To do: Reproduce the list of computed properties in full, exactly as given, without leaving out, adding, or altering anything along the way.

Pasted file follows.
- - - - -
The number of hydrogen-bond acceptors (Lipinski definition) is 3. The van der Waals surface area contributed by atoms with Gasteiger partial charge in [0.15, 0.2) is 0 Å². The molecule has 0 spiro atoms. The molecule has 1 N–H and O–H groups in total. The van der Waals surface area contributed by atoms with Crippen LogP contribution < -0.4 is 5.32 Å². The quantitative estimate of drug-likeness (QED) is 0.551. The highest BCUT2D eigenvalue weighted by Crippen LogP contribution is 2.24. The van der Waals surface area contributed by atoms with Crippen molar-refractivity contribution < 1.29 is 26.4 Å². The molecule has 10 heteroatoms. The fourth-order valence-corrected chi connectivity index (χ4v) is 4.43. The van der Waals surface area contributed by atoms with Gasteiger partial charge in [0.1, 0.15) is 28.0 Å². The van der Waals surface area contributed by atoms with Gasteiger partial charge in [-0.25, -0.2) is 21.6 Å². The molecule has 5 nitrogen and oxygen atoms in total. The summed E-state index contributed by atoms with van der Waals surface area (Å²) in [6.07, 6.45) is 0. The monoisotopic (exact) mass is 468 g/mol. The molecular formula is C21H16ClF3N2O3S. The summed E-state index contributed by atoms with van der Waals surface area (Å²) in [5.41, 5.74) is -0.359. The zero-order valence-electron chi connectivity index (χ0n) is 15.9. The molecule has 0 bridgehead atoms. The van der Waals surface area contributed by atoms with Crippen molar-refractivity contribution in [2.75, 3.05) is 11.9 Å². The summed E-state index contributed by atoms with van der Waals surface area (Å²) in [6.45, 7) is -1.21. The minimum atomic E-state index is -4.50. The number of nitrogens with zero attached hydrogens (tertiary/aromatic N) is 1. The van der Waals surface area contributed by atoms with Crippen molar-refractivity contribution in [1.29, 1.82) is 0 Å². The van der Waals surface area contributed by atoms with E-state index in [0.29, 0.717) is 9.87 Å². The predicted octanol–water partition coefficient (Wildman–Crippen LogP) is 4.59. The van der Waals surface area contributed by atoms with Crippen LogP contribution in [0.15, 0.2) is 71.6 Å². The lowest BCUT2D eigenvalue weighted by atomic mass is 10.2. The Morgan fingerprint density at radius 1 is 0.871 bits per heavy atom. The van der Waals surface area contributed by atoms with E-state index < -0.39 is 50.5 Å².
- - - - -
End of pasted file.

The number of hydrogen-bond acceptors (Lipinski definition) is 3. The van der Waals surface area contributed by atoms with Gasteiger partial charge in [0.15, 0.2) is 0 Å². The molecule has 0 spiro atoms. The molecule has 1 N–H and O–H groups in total. The van der Waals surface area contributed by atoms with Crippen LogP contribution < -0.4 is 5.32 Å². The quantitative estimate of drug-likeness (QED) is 0.551. The highest BCUT2D eigenvalue weighted by Crippen LogP contribution is 2.24. The van der Waals surface area contributed by atoms with Crippen molar-refractivity contribution < 1.29 is 26.4 Å². The molecule has 10 heteroatoms. The fourth-order valence-corrected chi connectivity index (χ4v) is 4.43. The van der Waals surface area contributed by atoms with Gasteiger partial charge in [0.1, 0.15) is 28.0 Å². The van der Waals surface area contributed by atoms with Gasteiger partial charge in [-0.25, -0.2) is 21.6 Å². The molecule has 5 nitrogen and oxygen atoms in total. The summed E-state index contributed by atoms with van der Waals surface area (Å²) in [6.07, 6.45) is 0. The monoisotopic (exact) mass is 468 g/mol. The molecular formula is C21H16ClF3N2O3S. The summed E-state index contributed by atoms with van der Waals surface area (Å²) in [5.41, 5.74) is -0.359. The zero-order valence-electron chi connectivity index (χ0n) is 15.9. The molecule has 0 bridgehead atoms. The van der Waals surface area contributed by atoms with Crippen molar-refractivity contribution in [2.75, 3.05) is 11.9 Å². The summed E-state index contributed by atoms with van der Waals surface area (Å²) in [6.45, 7) is -1.21. The minimum atomic E-state index is -4.50. The number of nitrogens with zero attached hydrogens (tertiary/aromatic N) is 1. The van der Waals surface area contributed by atoms with Crippen molar-refractivity contribution in [1.29, 1.82) is 0 Å². The van der Waals surface area contributed by atoms with E-state index in [0.29, 0.717) is 9.87 Å². The predicted octanol–water partition coefficient (Wildman–Crippen LogP) is 4.59. The van der Waals surface area contributed by atoms with Crippen LogP contribution in [0.15, 0.2) is 71.6 Å². The lowest BCUT2D eigenvalue weighted by atomic mass is 10.2. The Morgan fingerprint density at radius 1 is 0.871 bits per heavy atom. The van der Waals surface area contributed by atoms with E-state index < -0.39 is 50.5 Å².